Other Youth Topics


  1. Youth Topics
  2. Homelessness and Housing Instability
  3. Child Welfare System

Child Welfare System

Children who have experiences with the child welfare system face multiple factors that increase their risk of experiencing homelessness, including age, the number of foster care placements, a history of running away from placements, and time spent in a group home or an institution setting.1 Many youth experiencing homelessness who have been in foster care consider their experience in the foster system as the beginning of their homelessness.2

  • Research suggests that 31 percent to 46 percent of youth exiting foster care experience homelessness by age 26.3
  • Young people with a history of foster care, on average, experience homelessness for a longer time compared with their peers with no foster care history (27.5 months vs. 19.3 months).4
  • Analysis of the Adoption and Foster Care Analysis and Reporting System dataset found young people who were older, female, African American, had behavior issues, or a diagnosed disability were more likely to run away from foster care placements.5
  • Among youth experiencing homelessness, those that had been in foster care were more likely to have spent time in juvenile detention, jail, or prison; more likely to identify as LGBTQI+; less likely to be in school or employed; and more likely to be receiving government assistance such as Supplemental Nutrition Assistance Program.6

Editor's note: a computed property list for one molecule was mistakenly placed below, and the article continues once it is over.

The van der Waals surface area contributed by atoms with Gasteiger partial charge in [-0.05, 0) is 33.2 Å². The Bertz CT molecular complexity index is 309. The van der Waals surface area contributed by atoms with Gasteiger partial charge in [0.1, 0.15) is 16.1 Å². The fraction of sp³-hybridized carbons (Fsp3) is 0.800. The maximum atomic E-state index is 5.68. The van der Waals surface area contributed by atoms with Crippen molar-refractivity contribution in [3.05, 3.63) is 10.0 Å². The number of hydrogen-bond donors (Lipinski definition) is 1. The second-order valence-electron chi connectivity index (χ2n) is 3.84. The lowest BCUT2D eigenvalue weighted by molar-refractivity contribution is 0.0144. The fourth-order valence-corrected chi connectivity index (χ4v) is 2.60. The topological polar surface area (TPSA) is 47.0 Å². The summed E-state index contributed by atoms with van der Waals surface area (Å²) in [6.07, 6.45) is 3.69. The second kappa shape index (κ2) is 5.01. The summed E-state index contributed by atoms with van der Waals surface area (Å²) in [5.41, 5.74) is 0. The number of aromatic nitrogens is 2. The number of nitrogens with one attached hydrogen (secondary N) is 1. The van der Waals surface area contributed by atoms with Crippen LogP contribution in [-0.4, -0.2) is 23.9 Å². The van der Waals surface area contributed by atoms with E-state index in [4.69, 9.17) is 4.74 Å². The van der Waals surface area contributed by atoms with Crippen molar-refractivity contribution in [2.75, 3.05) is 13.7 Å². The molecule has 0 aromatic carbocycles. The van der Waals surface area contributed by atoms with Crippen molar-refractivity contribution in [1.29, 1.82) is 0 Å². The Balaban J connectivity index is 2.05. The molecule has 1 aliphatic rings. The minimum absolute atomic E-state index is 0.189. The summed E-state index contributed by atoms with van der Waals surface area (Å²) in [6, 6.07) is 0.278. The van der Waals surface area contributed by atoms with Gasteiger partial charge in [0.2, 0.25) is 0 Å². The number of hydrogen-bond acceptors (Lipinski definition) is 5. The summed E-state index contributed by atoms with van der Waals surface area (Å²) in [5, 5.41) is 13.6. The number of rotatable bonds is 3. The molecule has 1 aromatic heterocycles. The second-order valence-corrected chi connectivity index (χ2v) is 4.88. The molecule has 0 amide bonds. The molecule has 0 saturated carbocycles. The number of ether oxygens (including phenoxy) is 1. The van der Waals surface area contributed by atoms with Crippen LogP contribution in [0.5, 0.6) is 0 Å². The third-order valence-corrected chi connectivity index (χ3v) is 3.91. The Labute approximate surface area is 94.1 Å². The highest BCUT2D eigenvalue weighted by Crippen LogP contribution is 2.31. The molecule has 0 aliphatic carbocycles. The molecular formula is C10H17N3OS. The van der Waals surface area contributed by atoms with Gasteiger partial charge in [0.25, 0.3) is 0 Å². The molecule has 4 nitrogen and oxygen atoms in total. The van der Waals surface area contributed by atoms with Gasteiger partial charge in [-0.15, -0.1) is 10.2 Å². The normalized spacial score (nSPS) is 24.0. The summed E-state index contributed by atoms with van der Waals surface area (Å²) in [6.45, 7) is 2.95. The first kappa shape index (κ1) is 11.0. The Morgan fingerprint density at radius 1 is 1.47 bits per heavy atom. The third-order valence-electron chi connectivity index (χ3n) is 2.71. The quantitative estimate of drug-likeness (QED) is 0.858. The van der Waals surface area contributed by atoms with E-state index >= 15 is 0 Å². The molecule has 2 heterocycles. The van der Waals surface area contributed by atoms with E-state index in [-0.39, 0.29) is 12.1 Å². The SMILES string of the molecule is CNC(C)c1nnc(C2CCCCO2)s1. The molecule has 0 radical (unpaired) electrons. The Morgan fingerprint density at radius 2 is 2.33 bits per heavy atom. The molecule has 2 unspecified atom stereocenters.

• In 2023, data from the National Center for Missing and Exploited Children estimated that of those who had run away from the care of child welfare, about 19 percent were likely victims of sex trafficking.7
  • Data from the National Youth in Transition Database, which collects information about the housing outcomes of youth who have aged out of foster care, illustrates an interconnected relationship between homelessness and readiness indicators. Young people who demonstrated indicators of readiness—a high school diploma/GED, in addition to being enrolled in school or employed at age 21—were less likely to be homeless than those without these indicators.8

Prevention efforts may include the following:

  • State independent living programs that prepare youth to transition to adulthood;
  • Services to promote education, employment, life skills training, health education, case management, and mentoring;
  • Providing room/boarding funds to foster youth up to age 21 and follow-up services with youth aging out of foster care; and
  • Partnering with housing and homelessness assistance providers to help foster care alumni qualify for housing assistance (e.g., the U.S. Department of Health and Human Services released guidance to Runaway and Homeless Youth (RHY) grant recipients regarding the U.S. Department of Health and Human Development’s Foster Youth to Independence (FYI) program and how to ensure those eligible gain access to resources as well as providing information on how RHY resources may be used to provide additional support to young adults accessing the FYI program. Check out Leveraging HUDs Foster Youth to Independence Program (PDF, 14 pages) for additional guidance.